This day and age everyone is worried about the insider threat. Internal Penetration Testing doesn’t really test what would happen if your janitor got paid 50 bucks to put a USB stick in one of your servers. External Penetration Tests are never scoped for that sort of testing. So what is a company to do? How can they know what the risk is? The answer? Usually they guess or assume. Mostly because they are scared to find out, it’s happened to them before, or one of a million different justifications.
[UPDATE] This module (enum_delicious) has been pulled from Metasploit since Delicious no longer allows searching by site. In the last post I showed off how Archive.org’s Wayback machine can be used to pull urls for a domain, another place where URLs are stored and can be searched by domain is Delicious.com (a bookmarking service). I’ve seen people bookmark everything from internal web portals to urls with special no-auth passwords in them.
Archive.org allows you to check the history of sites and pages, but a service most are not aware of is one that allows you to get a list of every page that a Archive.org has for a given domain. This is great for enumerating a web applications, many times you’ll find parts of web apps that have been long forgotten (and usually vulnerable). This module doesn’t make any requests to the targeted domain, it simply outputs a list to the screen/or a file of all the pages it has found on Archive.
Most malicious IP lists focus on the client side threat, where servers (hosted or exploited) host client side exploits or evil scripting. These don’t really help the server admins very much. Project Honeypot does an amazing job at keeping detailed information on scanners / harvesters and brute forcers, the likes of which are the daily enemy of said admins. They offer a service called HTTP Block List or ‘HTTP:BL’. Another way this list differs from the rest is it isn’t a list you can download.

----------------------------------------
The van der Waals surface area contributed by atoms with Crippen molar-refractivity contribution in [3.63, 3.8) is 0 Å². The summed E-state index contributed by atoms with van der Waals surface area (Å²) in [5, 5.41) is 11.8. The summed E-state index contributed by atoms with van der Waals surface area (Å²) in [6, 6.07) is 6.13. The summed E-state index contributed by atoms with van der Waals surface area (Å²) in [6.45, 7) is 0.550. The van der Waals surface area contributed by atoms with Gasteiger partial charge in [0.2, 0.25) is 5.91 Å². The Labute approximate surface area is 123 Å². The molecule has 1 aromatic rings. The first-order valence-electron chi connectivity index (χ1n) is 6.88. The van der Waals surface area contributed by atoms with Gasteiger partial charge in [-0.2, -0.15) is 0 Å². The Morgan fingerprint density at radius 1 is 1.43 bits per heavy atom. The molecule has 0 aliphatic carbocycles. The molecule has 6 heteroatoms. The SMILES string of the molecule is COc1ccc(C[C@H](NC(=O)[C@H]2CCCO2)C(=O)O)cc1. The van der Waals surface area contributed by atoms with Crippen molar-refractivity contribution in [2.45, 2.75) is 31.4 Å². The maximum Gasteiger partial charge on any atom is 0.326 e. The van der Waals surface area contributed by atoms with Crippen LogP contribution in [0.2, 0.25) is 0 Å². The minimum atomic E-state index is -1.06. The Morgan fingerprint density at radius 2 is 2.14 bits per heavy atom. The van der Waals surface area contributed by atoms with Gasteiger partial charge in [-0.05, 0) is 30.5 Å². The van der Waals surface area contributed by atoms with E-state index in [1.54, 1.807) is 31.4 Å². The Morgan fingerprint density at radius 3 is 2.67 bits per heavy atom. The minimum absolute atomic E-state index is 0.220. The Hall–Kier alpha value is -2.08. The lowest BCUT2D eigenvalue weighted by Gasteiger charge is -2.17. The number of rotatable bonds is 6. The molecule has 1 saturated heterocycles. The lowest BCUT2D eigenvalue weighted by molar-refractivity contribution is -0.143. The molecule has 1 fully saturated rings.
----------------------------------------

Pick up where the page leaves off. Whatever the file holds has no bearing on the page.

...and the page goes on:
This is definitely not my content, but I did want to highlight the talk Nicholas  gave at NoVA Hackers  this last November. Nicholas B. gives a talk about SSH Patching for Offensive and Defense at NoVa Hackers November 2010  http://twitter.com/nberthaume  http://novahackers.blogspot.com/2010/10/november-meeting-monday-nov-15th-2010.html
Uninstallation is not new Deleting and removing things on a box you own isn’t new This method and how to do it remotely was posted in Feb 2007 But I didn’t know how to do it, and I thought it was hilarious, so I made a video:
“There is no stupid question” but, if it doesn’t meet this checklist, it’s officially a time wasting one. Acceptable questions checklist: 1. Have I tried it 2. Have I checked the manual, wiki, or forum 3. Have I googled and searched for an answer All marks must be achieved before a question is asked unless the target of the question is getting paid to answer the source’s inquires “Have I tried it” mark can only be skipped in the case of life threatening actions PDF version is available upon request.
Revenge of the Bind Shell from Practical Exploitation on Vimeo. BACKGROUND At the April 2010 NoVA Hackers meeting I discussed some of the offensive uses of IPv6 on current networks. Well, around that time Microsoft issued a patch to all of the supported versions of Windows that broke my methodology. Obviously I wasn’t the only one doing this ;-) Before I get ahead of myself lets explain what Teredo is.
This is part one in a series of presentations I will be giving at the NoVAHackers meetings on forensics of all kinds as it can be leveraged in a penetration test. Memory Forensics for Pentesters: Firefox from Rob Fuller
When you first step on a machine, you want to determine quickly if you are just a user or an administrator. Meterpreter doesn’t have a way to quickly check this. You could drop to a shell, check the local users group “Adminitrators”, and check your user, and correlate any groups that are shared between the outputs. You could do ‘getsystem’ and if one works other than Kitrap0d. You could also just do a ‘ps’ and notice that you can see ‘SYSTEM’ processes.